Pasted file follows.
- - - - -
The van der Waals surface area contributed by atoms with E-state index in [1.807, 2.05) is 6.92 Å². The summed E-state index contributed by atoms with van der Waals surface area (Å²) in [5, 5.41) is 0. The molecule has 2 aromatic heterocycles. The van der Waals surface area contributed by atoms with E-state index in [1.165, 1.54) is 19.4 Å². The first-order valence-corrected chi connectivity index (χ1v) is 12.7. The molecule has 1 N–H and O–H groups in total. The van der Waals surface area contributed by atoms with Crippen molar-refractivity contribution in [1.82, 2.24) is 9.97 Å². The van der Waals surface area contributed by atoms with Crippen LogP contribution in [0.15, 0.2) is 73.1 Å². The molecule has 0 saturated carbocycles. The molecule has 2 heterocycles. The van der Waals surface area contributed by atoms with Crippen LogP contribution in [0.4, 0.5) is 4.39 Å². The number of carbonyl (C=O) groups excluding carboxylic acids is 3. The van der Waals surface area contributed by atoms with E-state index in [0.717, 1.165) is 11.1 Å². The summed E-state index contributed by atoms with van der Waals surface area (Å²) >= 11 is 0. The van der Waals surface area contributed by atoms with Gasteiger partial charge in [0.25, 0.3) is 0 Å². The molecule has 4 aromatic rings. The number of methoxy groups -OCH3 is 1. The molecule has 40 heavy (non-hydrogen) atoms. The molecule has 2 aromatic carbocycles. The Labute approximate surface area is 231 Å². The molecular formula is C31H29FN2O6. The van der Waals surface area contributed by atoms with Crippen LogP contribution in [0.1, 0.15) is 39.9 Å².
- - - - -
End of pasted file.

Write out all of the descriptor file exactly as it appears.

The van der Waals surface area contributed by atoms with E-state index in [1.807, 2.05) is 6.92 Å². The summed E-state index contributed by atoms with van der Waals surface area (Å²) in [5, 5.41) is 0. The molecule has 2 aromatic heterocycles. The van der Waals surface area contributed by atoms with E-state index in [1.165, 1.54) is 19.4 Å². The first-order valence-corrected chi connectivity index (χ1v) is 12.7. The molecule has 1 N–H and O–H groups in total. The van der Waals surface area contributed by atoms with Crippen molar-refractivity contribution in [1.82, 2.24) is 9.97 Å². The van der Waals surface area contributed by atoms with Crippen LogP contribution in [0.15, 0.2) is 73.1 Å². The molecule has 0 saturated carbocycles. The molecule has 2 heterocycles. The van der Waals surface area contributed by atoms with Crippen LogP contribution in [0.4, 0.5) is 4.39 Å². The number of carbonyl (C=O) groups excluding carboxylic acids is 3. The van der Waals surface area contributed by atoms with E-state index in [0.717, 1.165) is 11.1 Å². The summed E-state index contributed by atoms with van der Waals surface area (Å²) >= 11 is 0. The van der Waals surface area contributed by atoms with Gasteiger partial charge in [0.25, 0.3) is 0 Å². The molecule has 4 aromatic rings. The number of methoxy groups -OCH3 is 1. The molecule has 40 heavy (non-hydrogen) atoms. The molecule has 2 aromatic carbocycles. The Labute approximate surface area is 231 Å². The molecular formula is C31H29FN2O6. The van der Waals surface area contributed by atoms with Crippen LogP contribution in [0.1, 0.15) is 39.9 Å².